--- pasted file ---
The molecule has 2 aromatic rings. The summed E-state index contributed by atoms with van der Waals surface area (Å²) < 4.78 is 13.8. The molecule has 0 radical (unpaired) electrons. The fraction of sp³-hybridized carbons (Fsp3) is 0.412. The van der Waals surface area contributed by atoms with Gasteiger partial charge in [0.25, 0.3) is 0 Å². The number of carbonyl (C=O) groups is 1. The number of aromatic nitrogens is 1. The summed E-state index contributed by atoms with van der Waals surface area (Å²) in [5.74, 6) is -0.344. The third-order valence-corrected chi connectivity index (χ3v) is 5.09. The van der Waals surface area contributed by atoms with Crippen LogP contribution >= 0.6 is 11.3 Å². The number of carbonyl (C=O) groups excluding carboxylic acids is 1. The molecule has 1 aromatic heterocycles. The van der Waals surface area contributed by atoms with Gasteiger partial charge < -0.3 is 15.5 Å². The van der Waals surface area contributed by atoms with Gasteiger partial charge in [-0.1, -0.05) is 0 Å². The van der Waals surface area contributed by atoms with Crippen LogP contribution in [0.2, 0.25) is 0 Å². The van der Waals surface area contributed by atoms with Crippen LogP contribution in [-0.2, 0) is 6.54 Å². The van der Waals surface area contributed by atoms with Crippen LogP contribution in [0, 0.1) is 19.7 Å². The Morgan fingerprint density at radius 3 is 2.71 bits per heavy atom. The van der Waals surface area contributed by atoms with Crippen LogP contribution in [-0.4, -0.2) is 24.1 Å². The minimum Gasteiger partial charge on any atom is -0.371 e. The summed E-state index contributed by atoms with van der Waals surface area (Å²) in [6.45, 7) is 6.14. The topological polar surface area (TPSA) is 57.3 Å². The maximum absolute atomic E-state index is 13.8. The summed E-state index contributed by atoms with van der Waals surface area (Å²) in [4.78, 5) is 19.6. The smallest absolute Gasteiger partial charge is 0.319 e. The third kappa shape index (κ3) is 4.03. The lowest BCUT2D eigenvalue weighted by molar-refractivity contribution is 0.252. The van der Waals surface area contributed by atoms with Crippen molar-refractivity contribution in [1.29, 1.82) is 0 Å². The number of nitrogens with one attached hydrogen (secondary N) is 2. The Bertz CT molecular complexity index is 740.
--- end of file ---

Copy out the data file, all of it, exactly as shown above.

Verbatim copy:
The molecule has 2 aromatic rings. The summed E-state index contributed by atoms with van der Waals surface area (Å²) < 4.78 is 13.8. The molecule has 0 radical (unpaired) electrons. The fraction of sp³-hybridized carbons (Fsp3) is 0.412. The van der Waals surface area contributed by atoms with Gasteiger partial charge in [0.25, 0.3) is 0 Å². The number of carbonyl (C=O) groups is 1. The number of aromatic nitrogens is 1. The summed E-state index contributed by atoms with van der Waals surface area (Å²) in [5.74, 6) is -0.344. The third-order valence-corrected chi connectivity index (χ3v) is 5.09. The van der Waals surface area contributed by atoms with Crippen LogP contribution >= 0.6 is 11.3 Å². The number of carbonyl (C=O) groups excluding carboxylic acids is 1. The molecule has 1 aromatic heterocycles. The van der Waals surface area contributed by atoms with Gasteiger partial charge < -0.3 is 15.5 Å². The van der Waals surface area contributed by atoms with Gasteiger partial charge in [-0.1, -0.05) is 0 Å². The van der Waals surface area contributed by atoms with Crippen LogP contribution in [0.2, 0.25) is 0 Å². The van der Waals surface area contributed by atoms with Crippen LogP contribution in [-0.2, 0) is 6.54 Å². The van der Waals surface area contributed by atoms with Crippen LogP contribution in [0, 0.1) is 19.7 Å². The Morgan fingerprint density at radius 3 is 2.71 bits per heavy atom. The van der Waals surface area contributed by atoms with Crippen LogP contribution in [-0.4, -0.2) is 24.1 Å². The minimum Gasteiger partial charge on any atom is -0.371 e. The summed E-state index contributed by atoms with van der Waals surface area (Å²) in [6.45, 7) is 6.14. The topological polar surface area (TPSA) is 57.3 Å². The maximum absolute atomic E-state index is 13.8. The summed E-state index contributed by atoms with van der Waals surface area (Å²) in [4.78, 5) is 19.6. The smallest absolute Gasteiger partial charge is 0.319 e. The third kappa shape index (κ3) is 4.03. The lowest BCUT2D eigenvalue weighted by molar-refractivity contribution is 0.252. The van der Waals surface area contributed by atoms with Crippen molar-refractivity contribution in [1.29, 1.82) is 0 Å². The number of nitrogens with one attached hydrogen (secondary N) is 2. The Bertz CT molecular complexity index is 740.